His role in the research project is to talk with people about how they might react to saltier landscapes, or at least what they say they’d do in different scenarios. “It matters how people are willing to adapt or willing to fight against what may be kind of a permanent change in the landscape,” he says.

The Albemarle-Pamlico peninsula can expect more saltwater intrusion, he says. “This is going to happen. So it’s not an ‘if,’ necessarily; it’s just a ‘when.’”

Budgeting for future action is something, he says, that is uncharted territory for land managers, homeowners and farmers. “People are changing the landscape, and I think that it’s not just sea level is going to rise and we’re all going to move inland; it’s in the meantime, there’s going to be a lot of people fighting it, and there’s going to be a lot of people that are going to change their management activities,” Bendor says.

How Bendor will find folks to talk to, how he actually talks to them and how he frames the problem will all be important for the research, he says.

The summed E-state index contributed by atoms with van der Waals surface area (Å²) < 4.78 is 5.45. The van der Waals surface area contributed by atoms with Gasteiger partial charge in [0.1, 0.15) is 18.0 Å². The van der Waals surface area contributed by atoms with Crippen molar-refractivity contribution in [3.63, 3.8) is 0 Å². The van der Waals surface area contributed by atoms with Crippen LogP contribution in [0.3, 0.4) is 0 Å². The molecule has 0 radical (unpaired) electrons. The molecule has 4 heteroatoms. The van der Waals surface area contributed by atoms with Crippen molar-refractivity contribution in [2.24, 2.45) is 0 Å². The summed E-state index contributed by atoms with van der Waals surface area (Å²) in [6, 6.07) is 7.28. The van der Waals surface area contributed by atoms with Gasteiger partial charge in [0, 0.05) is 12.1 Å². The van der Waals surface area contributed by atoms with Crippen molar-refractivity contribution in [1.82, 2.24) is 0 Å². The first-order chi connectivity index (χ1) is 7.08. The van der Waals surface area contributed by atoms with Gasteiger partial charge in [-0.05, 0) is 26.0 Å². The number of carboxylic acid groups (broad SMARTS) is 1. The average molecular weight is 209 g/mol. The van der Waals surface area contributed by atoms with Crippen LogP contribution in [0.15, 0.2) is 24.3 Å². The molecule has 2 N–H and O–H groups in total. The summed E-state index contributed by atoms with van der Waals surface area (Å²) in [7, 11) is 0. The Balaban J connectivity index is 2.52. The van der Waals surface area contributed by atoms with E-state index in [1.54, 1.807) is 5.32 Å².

As far as predicting the timing and the consequences of these changes to the land, well, that’s another big chuck of the research project. Three scientists, from East Carolina University and Duke University, are spearheading this part of the project.

Thursday: How increasing saltwater intrusion in North Carolina will affect trees, soil nutrients, water quality and climate-altering greenhouse gasses.

About the Author

Tess Malijenovsky

Tess Malijenovsky is a former assistant editor and staff writer for "Coastal Review Online." She received her bachelor in fine arts degree in creative writing at the University of North Carolina Wilmington where she was editor-in-chief of the university’s literary arts magazine, "Atlantis." Tess’s work has also been featured in "Creative Loafing," "Encore," "The Island News" and "Lowcountry Weekly."